Because of their big size, big dogs are not well suited to small, compact homes. When adopting a big dog always be realistic about their size; especially if your adopting a young dog, or a puppy. Remember, they will grow to be large animals. Big dogs and giant dogs need to be taught boundaries at an early age or the moment they are welcomed into your home. Boundaries such as not jumping on people, not sitting on top of furniture and more importantly let them know that your home is not their territory.

Not all big dogs are high energy dogs. Surprisingly many of them turn out to be couch potatoes. Still big dogs need exercise. I recommend using a stretchable doggy back pack to add weight when exercising the dog. Doggy back packs are usually strapped around the torso area and they do not harm the animal whatsoever. To add more fun, fill the doggy back pack with something useful that can add weight, such as water, portable bowl, treats, and toys.

paw print Toy Dog Adoption

toy dog rescueIf you live in a big city, you’ll probably find toy-sized dogs everywhere you look. Because of their small size and the fact they don’t require as much exercise as bigger size breeds, toy dogs are very popular in big cities. Toy size dogs have also become extremely popular because of recent media exposure. Today, toy dogs have become the “in” item to own. However, dogs of such a small size are not purses, handbags or shoes, they are living beings.

There are 21 toy breeds recognized by the American Kennel club: Affenpinscher, Brussels Griffon, Cavalier King Charles Spaniel, Chihuahua, Chinese Crested, English Toy Spaniel, Havanese, Italian Greyhound, Japanese Chin, Maltese, Manchester Terrier, Miniature Pinscher, Papillon, Pekingese, Pomerinian, Toy Poodle, Pug, Shih Tzu, Silky Terrier, Toy Fox Terrier, and Yorkshire Terrier. There are even more toy size mutts available at a local shelter waiting to be adopted. Toy size mutts are able to give you the same quality and life span as any pure breed. A dog is a dog regardless if they are a pure breed or not.

Unfortunately, there are thousands of puppy mills across the nation breeding toy size dogs to meet the constant demand of toy size puppies. When sold, toy dogs can range anywhere from $600 to $4000. If you’ve decided to add a new pet to the family, consider adopting instead of buying. When adopting fees range from $60-$150, and you are actually helping to solve the dog over population problem. You can find a pure breed toy size adoptions or toy size mutt adoptions in your area by visiting 1-800-Save-A-Pet.

paw print Greyhound Dogs

Greyhounds are one of the oldest documented pure breeds. They are believed to have been the pets of pharaohs and great kings during ancient times. The earliest discovery of a Greyhound came from the Tomb of Amten, in the Valley of the Nile, Egypt.

The greyhound is the fastest dog breed registered by AKC. Their bodies are built to be athletes and they can sprint up to 45 MPH, but only for short periods of time. They are built for speed not endurance. Unlike like many other medium breeds, Greyhounds are low energy level, pretty much a couch potato. However, they still have to be exercised daily. Not necessarily needing to be ran, they do need a minimum of 2 walks per day. They can adjust well to small places such as apartments. The typical behaviors of Greyhound puppies are energetic, curious, and mischievous. Young Greyhounds are active and this is the perfect time for Greyhounds to develop their bodies. The old or retired Greyhound is usually calm, quiet, clean and gentle.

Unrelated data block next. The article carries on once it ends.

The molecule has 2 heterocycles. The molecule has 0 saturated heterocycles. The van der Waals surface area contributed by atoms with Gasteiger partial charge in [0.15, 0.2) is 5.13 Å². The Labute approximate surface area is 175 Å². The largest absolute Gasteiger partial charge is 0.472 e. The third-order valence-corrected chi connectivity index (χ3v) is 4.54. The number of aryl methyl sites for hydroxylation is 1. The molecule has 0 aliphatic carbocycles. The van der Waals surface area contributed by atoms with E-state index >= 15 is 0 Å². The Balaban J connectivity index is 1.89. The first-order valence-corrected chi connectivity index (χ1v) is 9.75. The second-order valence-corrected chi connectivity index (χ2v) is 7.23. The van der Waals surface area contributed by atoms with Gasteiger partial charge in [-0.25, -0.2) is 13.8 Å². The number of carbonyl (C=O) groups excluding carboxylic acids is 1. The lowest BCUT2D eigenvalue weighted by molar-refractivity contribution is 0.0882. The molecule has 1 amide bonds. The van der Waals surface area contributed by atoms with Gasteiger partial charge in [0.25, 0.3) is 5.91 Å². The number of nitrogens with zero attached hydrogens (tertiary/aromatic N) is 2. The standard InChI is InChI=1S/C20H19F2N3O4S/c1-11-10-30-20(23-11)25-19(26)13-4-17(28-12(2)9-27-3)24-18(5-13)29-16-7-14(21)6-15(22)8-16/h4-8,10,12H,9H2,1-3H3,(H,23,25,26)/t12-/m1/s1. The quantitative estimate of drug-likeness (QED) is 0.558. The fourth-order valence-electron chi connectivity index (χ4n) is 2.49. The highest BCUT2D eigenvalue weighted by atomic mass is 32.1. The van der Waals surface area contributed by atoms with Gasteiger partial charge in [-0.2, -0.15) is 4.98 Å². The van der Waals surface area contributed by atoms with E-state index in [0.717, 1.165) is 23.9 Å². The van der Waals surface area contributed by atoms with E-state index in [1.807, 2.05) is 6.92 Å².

The key reason for the over-population of Greyhounds is mainly due to larger quantities of farm breeders and backyard breeders. Farm breeders usually breed with the purpose of earning a profit from racing Greyhounds, essentially gambling.

When a litter is born, puppies who display racing potential will be trained to become race dogs, the others who don’t will be sold, or killed. Shockingly, it is estimated that 20,000 pure breed Greyhounds will be killed each year. Unfortunately, there are many atrocities inflicted upon greyhound dogs which are not good enough to race. Many of them will be killed by mass euthanasia, gunshot, starvation, bludgeoning, electrocution, donated to medical research, or simply abandoned. Those lucky enough to be sold or adopted by good families, rescued by rescue groups or shelters are not the majority.

There are numerous Greyhound rescue groups across the U.S. if you’re interested on adopting a Greyhound you can visit Adopt A Greyhound. Remember that by adopting, donating or volunteering you are helping and changing the life of a dog.

paw print Dog Adoption in San Jose

San Jose Dog adoption

The city of San Jose, the capital of Silicon Valley has many great things to offer, stable economy, wonderful weather and geography and a great diversity of cultures. San Jose is the third largest city in California and also one of the most prosperous. However, like many cities San Jose is not exempt of animal over-population. Dog over population can be controlled and solved by spaying and neutering dogs, and also by adopting from a local shelter or rescue group.

In the City of San Jose, there are less than 20 dog adoption centers; however there are more rescue groups and shelters in other nearby cities such as Santa Clara, San Martin, Gilroy, Morgan Hill, Campbell, Los altos, Milpitas, Saratoga, Cupertino, Mountain View, Los Gatos, Palo Alto and Sunnyvale. You can find additional information about San Jose dog adoptions and other northern California shelters and dog rescue centers by visiting the PGAA.

Another way to help dog over population is by neutering and spaying dogs. The San Jose animal shelter offers low-cost spaying and neutering for dog and other animals. For more information visit San Jose Animals.